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Waddell v. Alldredge

June 29, 1973

JAMES X. WADDELL, ET AL., APPELLANT
v.
NOAH L. ALLDREDGE, WARDEN, ET AL.



(D.C. Civil Action No. 71-335) APPEAL FROM THE UNITED STATES DISTRICT COURT FOR THE MIDDLE DISTRICT OF PENNSYLVANIA

Before VAN DUSEN, ALDISERT and ROSENN, Circuit Judges

Opinion OF THE COURT

Per Curiam:

This appeal challenges a March 22, 1972, district court order granting a motion to dismiss an August 10, 1971, complaint invoking jurisdiction of the court to grant relief under 28 U.S.C. §§ 1361 and 1651(a) and seeking, inter alia, orders directing the prison officials at the U.S. Northeastern Penitentiary, Lewisburg, Pa., to allow Black Muslims to establish "worshipping services in accord with the teachings of Messenger Elijah Muhammed" and to prepare at least one meal a day, pork free.*fn1 The Answer asked that the Complaint be dismissed because (1) mandamus relief was not availabe for failure to exhaust petitioner's administrative remedy by petition to the United States Bureau of Prisons, (2) relief under the Federal Tort Claims Act is unavailable for failure to exhaust administrative remedies, 28 U.S.C. § 2675, and to join an indispensable party, (3) habeas corpus relief is not available to investigate complaints of prisoners for mistreatment, and (4) petitioner may not proceed under 42 Utah 83, 129 P. 412 C. § 1938. See Long v. Parker, 390 F.2d 816, 819 (3d Cir. 1968). The Answer also alleged:

"... the plaintiff and all persons similarly situated are authorized to conduct religious services which are properly supervised and conducted by ordained ministers of their religion. Although the defendant has authorized visits from ordained Black Muslim ministers for that purpose and has agreed to pay expenses or salary to such ministers, the leader of the Black Muslim movement and the plaintiff have failed to cooperate with the defendant in any manner in this endeavor.

"Relative to the plaintiff's allegation regarding diet and the preparation of food at the institution, the defendant states that the same policies and procedures proven in the case of Long v. Parker, Civil Nos. 8870 and 9152, are presently in full force and effect. These policies afford the plaintiff a nutritious and balanced diet."

Petitioner filed a Counter Answer, denying these allegations and alleging that Mr. Raush, Associate Warden, had stated that the Bureau of Prisons would not allow the Muslims to worship.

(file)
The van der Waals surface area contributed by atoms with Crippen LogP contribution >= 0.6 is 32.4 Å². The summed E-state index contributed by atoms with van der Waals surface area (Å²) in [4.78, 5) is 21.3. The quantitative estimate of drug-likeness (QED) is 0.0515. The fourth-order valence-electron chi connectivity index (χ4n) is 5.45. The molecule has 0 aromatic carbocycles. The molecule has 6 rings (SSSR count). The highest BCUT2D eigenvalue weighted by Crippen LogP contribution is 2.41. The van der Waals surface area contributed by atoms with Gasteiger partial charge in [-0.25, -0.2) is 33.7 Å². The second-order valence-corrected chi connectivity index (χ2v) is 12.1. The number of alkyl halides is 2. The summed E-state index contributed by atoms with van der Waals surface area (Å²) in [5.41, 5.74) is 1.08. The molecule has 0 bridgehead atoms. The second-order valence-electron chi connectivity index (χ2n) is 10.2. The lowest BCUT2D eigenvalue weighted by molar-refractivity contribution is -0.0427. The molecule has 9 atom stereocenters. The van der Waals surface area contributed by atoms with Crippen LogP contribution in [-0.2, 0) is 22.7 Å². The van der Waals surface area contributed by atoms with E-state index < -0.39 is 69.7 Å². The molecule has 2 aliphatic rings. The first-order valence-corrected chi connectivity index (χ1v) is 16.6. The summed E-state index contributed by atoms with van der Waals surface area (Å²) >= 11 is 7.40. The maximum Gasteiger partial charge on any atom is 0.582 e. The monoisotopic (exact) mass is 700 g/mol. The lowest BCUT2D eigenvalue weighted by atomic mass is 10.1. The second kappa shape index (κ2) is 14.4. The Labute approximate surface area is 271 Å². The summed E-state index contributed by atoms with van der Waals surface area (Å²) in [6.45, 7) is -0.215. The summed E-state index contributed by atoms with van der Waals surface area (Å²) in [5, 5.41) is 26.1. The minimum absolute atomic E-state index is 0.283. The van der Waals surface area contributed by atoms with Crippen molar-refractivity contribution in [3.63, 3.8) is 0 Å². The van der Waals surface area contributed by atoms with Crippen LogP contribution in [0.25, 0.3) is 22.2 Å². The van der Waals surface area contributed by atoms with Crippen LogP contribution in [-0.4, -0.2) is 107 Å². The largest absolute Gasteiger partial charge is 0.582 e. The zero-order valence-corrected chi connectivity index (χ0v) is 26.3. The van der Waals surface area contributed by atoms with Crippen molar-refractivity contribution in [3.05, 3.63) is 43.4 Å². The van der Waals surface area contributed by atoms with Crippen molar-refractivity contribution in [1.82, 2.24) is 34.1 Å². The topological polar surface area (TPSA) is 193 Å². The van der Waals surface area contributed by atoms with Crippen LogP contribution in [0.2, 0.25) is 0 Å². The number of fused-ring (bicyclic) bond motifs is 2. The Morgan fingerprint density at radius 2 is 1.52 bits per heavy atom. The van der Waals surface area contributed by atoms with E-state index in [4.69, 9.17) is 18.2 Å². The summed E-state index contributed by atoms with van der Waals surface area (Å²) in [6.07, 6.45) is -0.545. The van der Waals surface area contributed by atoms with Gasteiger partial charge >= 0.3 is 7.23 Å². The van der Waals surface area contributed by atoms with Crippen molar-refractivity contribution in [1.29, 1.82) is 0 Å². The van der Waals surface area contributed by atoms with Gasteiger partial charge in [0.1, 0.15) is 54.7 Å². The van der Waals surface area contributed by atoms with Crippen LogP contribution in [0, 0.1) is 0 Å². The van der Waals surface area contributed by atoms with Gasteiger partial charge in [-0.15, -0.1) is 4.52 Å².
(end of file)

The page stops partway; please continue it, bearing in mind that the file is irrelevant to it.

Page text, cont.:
Especially in prisoner actions asking for mandamus remedies, this court has held that federal prisoners must exhaust available administrative means at their disposal before judicial review is available. See Green v. United States, 283 F.2d 687, 688-89 (3d Cir. 1960), where the court said:

"... appellant has failed to exhaust his administrative remedies. Under the regulations promulgated by the Bureau of Prisons, there is available to all prisoners, the right of the 'Prisoner's Mail Box.' This procedure sets up an effective means of review of actions of local prison authorities....

"This case presents an alleged situation in which administrative review should have been utilized. Appellant asserts deprivation of a fundamental right by the Warden of the Lewisburg Penitentiary. The claim implies an abuse of discretion by that official. However, in the administration of federal prisons primary supervision is delegated by statute to the Bureau of Prisons, 62 Stat. 849, 18 U.S.C. § 4042. By that law the Bureau is directly responsible for the control and maintenance of all such institutions and has the power to review any action taken by the local wardens."

In McKart v. United States, 395 U.S. 185, 194-95, 23 L. Ed. 2d 194, 89 S. Ct. 1657 (1969), Mr. Justice Marshall stated the reasons behind the doctrine of exhaustion of administrative remedies in this language, which we have concluded is applicable to this record:

"Particularly, judicial review may be hindered by the failure of the litigant to allow the agency to make a factual record, or to exercise its discretion or apply its expertise. In addition, other justifications for requiring exhaustion in cases of this sort have nothing to do with the dangers of interruption of the administrative process. Certain very practical notions of judicial efficiency come into play as well. A complaining party may be successful in vindicating his rights in the administrative process. If he is required to pursue his administrative remedies, the courts may never have to intervene. And notions of administrative autonomy require that the agency be given a chance to discover and correct its own errors. Finally, it is possible that frequent and deliberate flouting of administrative processes could weaken the effectiveness of an agency by encouraging people to ignore its procedures."

Similarly, this language is used in Davis, ADMINISTRATIVE LAW TREATISE (1970 Supp.) § 20.01, p. 644:

"The reason for requiring exhaustion is that the informal denial is likely to come from subordinate employees, and that whatever errors in facts of law or discretion they have made are likely to be corrected by the superior officers who consider the case when it ...


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